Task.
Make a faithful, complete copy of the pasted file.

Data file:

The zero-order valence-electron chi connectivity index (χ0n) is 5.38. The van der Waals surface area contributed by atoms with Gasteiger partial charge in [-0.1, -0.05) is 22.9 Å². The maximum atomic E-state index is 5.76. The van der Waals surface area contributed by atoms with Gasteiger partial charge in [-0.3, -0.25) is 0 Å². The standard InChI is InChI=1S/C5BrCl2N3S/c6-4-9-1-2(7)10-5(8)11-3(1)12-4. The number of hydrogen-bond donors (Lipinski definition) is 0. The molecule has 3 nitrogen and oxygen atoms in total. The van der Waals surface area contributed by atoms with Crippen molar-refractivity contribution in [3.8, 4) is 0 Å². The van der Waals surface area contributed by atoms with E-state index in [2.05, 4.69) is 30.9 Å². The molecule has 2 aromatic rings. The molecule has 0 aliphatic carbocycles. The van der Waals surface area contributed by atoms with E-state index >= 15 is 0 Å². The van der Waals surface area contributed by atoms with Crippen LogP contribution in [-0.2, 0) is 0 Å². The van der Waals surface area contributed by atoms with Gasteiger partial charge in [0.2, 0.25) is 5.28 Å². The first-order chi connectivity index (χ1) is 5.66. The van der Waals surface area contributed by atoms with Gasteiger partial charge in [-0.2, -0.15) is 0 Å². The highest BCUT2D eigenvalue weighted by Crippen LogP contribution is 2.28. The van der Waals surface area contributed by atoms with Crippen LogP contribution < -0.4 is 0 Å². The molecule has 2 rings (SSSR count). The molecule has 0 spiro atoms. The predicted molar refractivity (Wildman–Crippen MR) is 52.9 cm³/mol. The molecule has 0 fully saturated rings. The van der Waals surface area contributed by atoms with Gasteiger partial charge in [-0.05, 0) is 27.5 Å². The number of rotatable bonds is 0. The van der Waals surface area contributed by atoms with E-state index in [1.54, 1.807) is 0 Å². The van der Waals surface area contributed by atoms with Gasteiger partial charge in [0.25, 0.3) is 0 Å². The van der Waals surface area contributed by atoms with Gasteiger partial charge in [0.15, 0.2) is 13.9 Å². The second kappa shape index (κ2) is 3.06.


The zero-order valence-electron chi connectivity index (χ0n) is 5.38. The van der Waals surface area contributed by atoms with Gasteiger partial charge in [-0.1, -0.05) is 22.9 Å². The maximum atomic E-state index is 5.76. The van der Waals surface area contributed by atoms with Gasteiger partial charge in [-0.3, -0.25) is 0 Å². The standard InChI is InChI=1S/C5BrCl2N3S/c6-4-9-1-2(7)10-5(8)11-3(1)12-4. The number of hydrogen-bond donors (Lipinski definition) is 0. The molecule has 3 nitrogen and oxygen atoms in total. The van der Waals surface area contributed by atoms with Crippen molar-refractivity contribution in [3.8, 4) is 0 Å². The van der Waals surface area contributed by atoms with E-state index in [2.05, 4.69) is 30.9 Å². The molecule has 2 aromatic rings. The molecule has 0 aliphatic carbocycles. The van der Waals surface area contributed by atoms with E-state index >= 15 is 0 Å². The van der Waals surface area contributed by atoms with Crippen LogP contribution in [-0.2, 0) is 0 Å². The van der Waals surface area contributed by atoms with Gasteiger partial charge in [0.2, 0.25) is 5.28 Å². The first-order chi connectivity index (χ1) is 5.66. The van der Waals surface area contributed by atoms with Gasteiger partial charge in [-0.2, -0.15) is 0 Å². The highest BCUT2D eigenvalue weighted by Crippen LogP contribution is 2.28. The van der Waals surface area contributed by atoms with Crippen LogP contribution < -0.4 is 0 Å². The molecule has 2 rings (SSSR count). The molecule has 0 spiro atoms. The predicted molar refractivity (Wildman–Crippen MR) is 52.9 cm³/mol. The molecule has 0 fully saturated rings. The van der Waals surface area contributed by atoms with Gasteiger partial charge in [-0.05, 0) is 27.5 Å². The number of rotatable bonds is 0. The van der Waals surface area contributed by atoms with E-state index in [1.54, 1.807) is 0 Å². The van der Waals surface area contributed by atoms with Gasteiger partial charge in [0.25, 0.3) is 0 Å². The van der Waals surface area contributed by atoms with Gasteiger partial charge in [0.15, 0.2) is 13.9 Å². The second kappa shape index (κ2) is 3.06.